Sunday, November 18, 2012

Purely coincidental


So, I was there watching Louie, but for anyone hope for an insight into my thoughts on that show will be disappointed by this post.

The episode was "Oh Louie/Tickets", in this case, but this basic principle is true of the series in general, as well as several other episodes.

In this episode, Louis C.K. portrays a modestly successful comedian named "Louis C.K.". He is joined by Bob Saget as a known comic actor named "Bob Saget" and Dane Cook as a wildly successful comedian named "Dane Cook".

I'm purposely not including any information about these men that isn't provided in the episode itself.

At the end of this episode, like all of the other episodes, I am told that it is, in fact, merely a coincidence if any of these people resemble actual people living or dead.

What I want to understand is how this legal message is expected to hold up under these circumstances.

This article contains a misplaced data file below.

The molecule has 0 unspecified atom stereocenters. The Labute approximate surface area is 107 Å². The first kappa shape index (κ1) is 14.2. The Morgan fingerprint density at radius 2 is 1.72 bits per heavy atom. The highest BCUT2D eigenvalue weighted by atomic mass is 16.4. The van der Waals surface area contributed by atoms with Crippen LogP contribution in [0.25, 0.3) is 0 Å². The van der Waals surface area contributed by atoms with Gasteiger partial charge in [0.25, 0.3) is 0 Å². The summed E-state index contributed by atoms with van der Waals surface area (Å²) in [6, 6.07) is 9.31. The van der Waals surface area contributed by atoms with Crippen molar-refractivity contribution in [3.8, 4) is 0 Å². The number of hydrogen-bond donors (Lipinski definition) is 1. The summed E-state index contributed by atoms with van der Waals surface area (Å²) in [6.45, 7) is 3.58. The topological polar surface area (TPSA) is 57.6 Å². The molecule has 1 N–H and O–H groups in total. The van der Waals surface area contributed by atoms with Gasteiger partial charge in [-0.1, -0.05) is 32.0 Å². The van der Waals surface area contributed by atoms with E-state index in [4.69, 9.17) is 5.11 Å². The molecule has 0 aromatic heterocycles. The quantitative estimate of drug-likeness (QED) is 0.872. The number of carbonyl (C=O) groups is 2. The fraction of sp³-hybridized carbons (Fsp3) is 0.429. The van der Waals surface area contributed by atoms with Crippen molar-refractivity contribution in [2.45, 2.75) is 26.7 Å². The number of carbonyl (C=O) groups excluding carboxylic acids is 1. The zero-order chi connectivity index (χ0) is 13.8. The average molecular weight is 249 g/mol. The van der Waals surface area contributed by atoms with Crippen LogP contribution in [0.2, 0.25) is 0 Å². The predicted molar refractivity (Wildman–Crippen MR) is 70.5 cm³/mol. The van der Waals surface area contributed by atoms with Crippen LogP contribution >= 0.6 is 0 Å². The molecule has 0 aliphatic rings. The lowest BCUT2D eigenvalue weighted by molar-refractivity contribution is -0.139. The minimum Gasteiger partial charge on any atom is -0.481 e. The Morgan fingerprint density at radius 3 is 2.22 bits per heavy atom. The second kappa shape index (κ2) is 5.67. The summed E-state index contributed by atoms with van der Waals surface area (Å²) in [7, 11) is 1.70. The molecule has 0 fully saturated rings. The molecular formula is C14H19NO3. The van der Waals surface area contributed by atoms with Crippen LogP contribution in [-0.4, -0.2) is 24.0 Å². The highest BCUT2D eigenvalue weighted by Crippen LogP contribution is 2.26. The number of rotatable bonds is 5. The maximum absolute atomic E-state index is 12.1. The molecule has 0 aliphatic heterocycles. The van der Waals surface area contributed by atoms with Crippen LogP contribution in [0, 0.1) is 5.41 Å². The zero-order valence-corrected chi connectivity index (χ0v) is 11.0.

Let's say Joe Schmoe who knows Louis C.K. in some fashion, feels he's been portrayed and portrayed unfavorably on the show. If the lawyers try to use that warning as a defense against his defamation charge, then it seems like his lawyers could simply come back with the response that this warning is transparently false, couldn't they?

I'm not sure. Defamation probably isn't even what they're protecting themselves against, but whatever it actually is still seems wide open to this response.

So, what purpose then does it serve?


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